Assignment 10: Implication of the “Always On” digital life
Growing up in the age of digital media we are the only generation that really can discuss the effects of Digital media since we have lived in both the end of the Analog era and the beginning of the Digital era. Our generation, also known as generation Y, is made up of individuals born between 1982 and 1995 making us the generation that has grown up with access to technology in our every day of their lives.
It is a constant discussion and fear of those part of the older generations that kids are growing up dependent on digital media and are missing out on life outside of the digital world. So how much time do we spend actually spend with technology?
Well , the numbers vary from individual to individual, but the Pie charts below represent the average usage of digital media in my weekly schedule. The first chart shows that about a third, 38%, of my week is spent using digital media. I consider my usage of digital media to be below average so it is probably safe to assume that most people, in my generation, spend 50+ percent of their time using digital media on a weekly basis.
The second chart below, shows how much of time I spend using digital media broken down into the different digital applications.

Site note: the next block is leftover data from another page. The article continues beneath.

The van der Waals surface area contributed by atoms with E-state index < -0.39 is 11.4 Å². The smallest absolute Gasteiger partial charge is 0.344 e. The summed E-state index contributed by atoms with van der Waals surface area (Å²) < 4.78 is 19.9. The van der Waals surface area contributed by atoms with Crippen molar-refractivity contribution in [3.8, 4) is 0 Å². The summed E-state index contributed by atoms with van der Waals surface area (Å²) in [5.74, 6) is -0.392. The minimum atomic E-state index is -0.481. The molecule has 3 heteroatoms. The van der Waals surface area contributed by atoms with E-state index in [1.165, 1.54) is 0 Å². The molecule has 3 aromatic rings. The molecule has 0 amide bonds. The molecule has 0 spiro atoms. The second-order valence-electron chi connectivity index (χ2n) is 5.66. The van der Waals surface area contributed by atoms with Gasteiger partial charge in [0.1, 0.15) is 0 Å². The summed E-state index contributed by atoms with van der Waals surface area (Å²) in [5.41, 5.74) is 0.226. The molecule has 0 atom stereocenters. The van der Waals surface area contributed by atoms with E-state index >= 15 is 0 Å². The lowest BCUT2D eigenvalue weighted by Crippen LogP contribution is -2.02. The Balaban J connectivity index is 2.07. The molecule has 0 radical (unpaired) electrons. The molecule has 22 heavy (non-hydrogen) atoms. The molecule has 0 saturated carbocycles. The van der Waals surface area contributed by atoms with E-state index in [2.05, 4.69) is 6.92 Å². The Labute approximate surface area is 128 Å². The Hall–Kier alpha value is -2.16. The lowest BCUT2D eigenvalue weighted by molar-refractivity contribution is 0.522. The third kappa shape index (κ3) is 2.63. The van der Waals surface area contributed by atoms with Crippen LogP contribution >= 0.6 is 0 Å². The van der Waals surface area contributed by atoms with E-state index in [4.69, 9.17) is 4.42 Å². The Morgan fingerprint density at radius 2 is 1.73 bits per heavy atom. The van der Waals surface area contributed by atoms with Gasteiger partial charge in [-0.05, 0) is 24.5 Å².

From looking at the pie chart it can be easily noticed that most of my digital media use is spent doing homework through the use of internet and word processing applications, but what are my digital habits when I’m not doing school work. As Watkins mentions in The Young and the Digital, “Today, we can view video clips, listen to our favorite music downloads, squeeze in a game, access user generated content, or just about anything else in smaller quicker doses, thus making these digital delights all-pervading and irresistible (157).” That precisely covers what I’m doing on the computer or on my smart phone. As I’m writing this blog, I have the document going in one screen and I have a mix of internet radio, websites and Facebook going in another window so I can easily switch back and forth, multi-tasking in a sense. According to Watkins ” The great irony of multi tasking – that its overall goal, getting more done in less time, turns out to be chimerical (165).” But in reality, I don’t feel like I’m doing all of these things to get more done in less time but to be fully connected and use all of my resources to satisfy the demands of digital culture. I don’t think multitasking is correct i think Digital A.D.D. is more appropriate. In today’s digital world you don’t have an excuse to be un informed, because everything is at your fingertips.